It is amazing that baldness is so difficult to cure, especially in people that are in stellar health. The view that it is simply a gene that can be turned off is the only thing that makes sense.
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By Richard Alleyne, Science Correspondent
Published: 3:47PM BST 26 May 2009
The breakthrough should help scientists develop new treatments as well as help pinpoint early in life which men are likely to lose their hair. The Sox21 gene has in the past been shown to be linked to the formation of nerve cells, but the new study is the first to indicate its function in ensuring hair retention.
The scientists blocked the activity of the gene in mice and found that the rodents started losing hair on their heads about 15 days after birth and became completely naked a week later.
“It is entirely possible that the gene is also a cause of thinning hair among humans”, said Professor Yumiko Saga at the National Institute of Genetics in Tokyo.
Hairs have a long growing phase – two years or more – followed by a short resting phase of two or three months.
But as some men age this pattern gradually reverses until eventually the resting period is so long that there’s no new hair coming through to replace the 100 to 150 hairs we lose daily through natural shedding.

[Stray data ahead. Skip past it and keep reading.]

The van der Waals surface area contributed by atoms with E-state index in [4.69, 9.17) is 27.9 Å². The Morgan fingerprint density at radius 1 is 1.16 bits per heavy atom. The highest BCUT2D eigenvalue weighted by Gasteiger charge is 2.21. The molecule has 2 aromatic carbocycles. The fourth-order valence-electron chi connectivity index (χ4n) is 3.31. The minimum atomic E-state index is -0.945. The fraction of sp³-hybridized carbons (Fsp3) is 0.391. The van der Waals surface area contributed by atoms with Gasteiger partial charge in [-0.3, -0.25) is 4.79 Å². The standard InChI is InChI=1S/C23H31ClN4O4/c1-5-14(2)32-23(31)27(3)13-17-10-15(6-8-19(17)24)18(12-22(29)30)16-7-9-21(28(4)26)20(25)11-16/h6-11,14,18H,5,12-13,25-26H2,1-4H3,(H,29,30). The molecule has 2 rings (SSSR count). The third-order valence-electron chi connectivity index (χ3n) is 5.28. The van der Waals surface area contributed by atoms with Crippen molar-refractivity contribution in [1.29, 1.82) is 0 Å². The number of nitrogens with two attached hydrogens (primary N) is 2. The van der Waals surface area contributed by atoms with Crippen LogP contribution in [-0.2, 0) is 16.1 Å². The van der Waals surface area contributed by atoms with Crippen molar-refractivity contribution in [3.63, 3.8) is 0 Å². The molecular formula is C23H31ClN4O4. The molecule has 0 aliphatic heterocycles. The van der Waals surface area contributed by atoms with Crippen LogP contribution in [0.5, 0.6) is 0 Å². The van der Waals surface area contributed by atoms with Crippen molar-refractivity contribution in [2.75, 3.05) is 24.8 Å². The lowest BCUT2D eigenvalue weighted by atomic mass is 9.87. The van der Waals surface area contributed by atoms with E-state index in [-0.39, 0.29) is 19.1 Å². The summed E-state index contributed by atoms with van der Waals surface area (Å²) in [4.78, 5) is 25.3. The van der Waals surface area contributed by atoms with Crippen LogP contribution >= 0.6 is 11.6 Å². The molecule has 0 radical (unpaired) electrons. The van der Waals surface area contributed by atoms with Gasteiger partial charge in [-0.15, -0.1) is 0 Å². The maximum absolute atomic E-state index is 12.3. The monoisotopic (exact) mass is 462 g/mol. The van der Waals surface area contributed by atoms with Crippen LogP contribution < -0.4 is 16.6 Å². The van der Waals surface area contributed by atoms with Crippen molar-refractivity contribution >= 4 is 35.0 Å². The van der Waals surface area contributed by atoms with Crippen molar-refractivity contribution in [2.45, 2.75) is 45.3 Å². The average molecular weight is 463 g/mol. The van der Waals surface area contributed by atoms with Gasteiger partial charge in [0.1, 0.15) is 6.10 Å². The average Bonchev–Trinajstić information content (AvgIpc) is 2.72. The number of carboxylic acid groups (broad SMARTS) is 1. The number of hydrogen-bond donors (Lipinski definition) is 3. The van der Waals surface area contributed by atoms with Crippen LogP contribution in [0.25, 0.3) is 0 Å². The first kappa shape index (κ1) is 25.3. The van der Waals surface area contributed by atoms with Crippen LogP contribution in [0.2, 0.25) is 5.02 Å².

The Japanese reseachers, who published their findings in the Proceedings of the National Academy of Sciences, believe that Sox21 governs this cycle.
“Normally, new hair appears right after old hair falls out,” said Professor Saga. “But the hair of these mice fell out very early, making their bald periods longer.”
Dr Bessam Farjo, medical director of the Institute of Trichologists, said the research added to the growing knowledge of hair loss and could help identify and target young men who will lose their hair.
“It is very interesting,” he said. “It should help in the current research into finding a cure for hair loss. It will also help us accurately target men likely to lose their hair so we can treat them before it happens.”
Hair loss affects an estimated 7.4million British men. There is no cure but several tablets and lotions claim to have a preventive effect and help regrowth. By the age of 60 more than two thirds of men are affected by it.